MEDIA TIPSHEET: Colorado State University Experts Available to Talk About Current Flu Outbreak

Note to Editors: The following is a media tip sheet that includes information about experts and resources at Colorado State University. The contact information for experts is intended to provide resources to reporters and editors and is not intended as contact information for the public. To arrange interviews, please contact the person listed with each topic.

Current Flu Outbreak and the U.S. Animal Population: Colorado State University veterinarians can discuss the current flu outbreak on the US animal population. They can help the public understand why there is no current health risk to people from pigs in the US, the current safety of the US food supply, how the flu virus impacts pigs and how it may be transmitted between humans and pigs in rare cases, and how this current outbreak has not been tied to a transmission from pig, but why it’s still being call ‘swine flu.’ They also can discuss clinical signs in animals, biosecurity around animals and how influenza viruses that impact animals can also impact humans. To speak to these experts, who are professors in the College of Veterinary Medicine and Biomedical Sciences, contact Dell Rae Moellenberg at (970) 491-6009 or

Response to the Current Outbreak: Colorado State University immunology and pathology professor Gerald Callahan is also an expert in helping the public understand complex scientific issues. He is available to talk about how this outbreak of H1N1 — swine flu — compares to notable past flu outbreaks or pandemics; the appropriateness of the response of media, the Centers for Disease Control and the World Health Organization; and the basic biology of the virus and precautions people should take. To speak with Callahan, please contact Dell Rae Moellenberg at 970-491-6009 or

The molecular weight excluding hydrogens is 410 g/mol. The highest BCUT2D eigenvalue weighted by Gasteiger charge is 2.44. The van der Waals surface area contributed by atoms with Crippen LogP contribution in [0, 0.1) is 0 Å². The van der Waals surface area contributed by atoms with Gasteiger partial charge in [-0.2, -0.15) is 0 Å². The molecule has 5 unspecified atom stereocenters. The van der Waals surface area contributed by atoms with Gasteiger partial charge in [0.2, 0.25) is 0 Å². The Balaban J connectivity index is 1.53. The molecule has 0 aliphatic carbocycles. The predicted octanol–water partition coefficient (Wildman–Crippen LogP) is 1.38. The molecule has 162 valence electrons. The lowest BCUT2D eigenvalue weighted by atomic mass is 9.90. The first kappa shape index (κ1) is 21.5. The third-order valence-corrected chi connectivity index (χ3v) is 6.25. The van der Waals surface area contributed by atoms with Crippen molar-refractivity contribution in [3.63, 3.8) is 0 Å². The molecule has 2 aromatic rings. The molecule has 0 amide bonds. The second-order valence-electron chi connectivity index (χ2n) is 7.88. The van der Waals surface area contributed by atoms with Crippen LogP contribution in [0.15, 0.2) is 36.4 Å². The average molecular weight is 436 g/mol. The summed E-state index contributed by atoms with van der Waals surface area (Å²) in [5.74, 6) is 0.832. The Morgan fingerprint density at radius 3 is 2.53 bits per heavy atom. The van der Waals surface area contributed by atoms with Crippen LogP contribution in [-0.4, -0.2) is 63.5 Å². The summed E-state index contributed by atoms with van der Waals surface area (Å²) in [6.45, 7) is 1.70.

Food Safety: Colorado State University food safety expert Marisa Bunning can discuss the current safety of food in the United States. This includes addressing questions about how the current flu cannot be contracted by eating pork and that the flu is not being passed through food imported into the United States from Mexico. To speak with Bunning, please contact Dell Rae Moellenberg at (970) 491-6009 or

International travel: Jim Cooney, vice provost for International Affairs, and Martha Denney, director of International Education, can talk in general about the impact of outbreaks such as swine flu on students, faculty and staff who have international projects and travel. Before joining Colorado State in 2006, Cooney served as executive director of the Weatherhead Center for International Affairs at Harvard University – the largest research center in the Faculty of Arts and Sciences at Harvard. Prior to that, he served as the dean of international programs and a lecturer in public policy for Harvard’s John F. Kennedy School of Government. To speak with Cooney or Denney, contact Emily Wilmsen at (970) 491-2336 or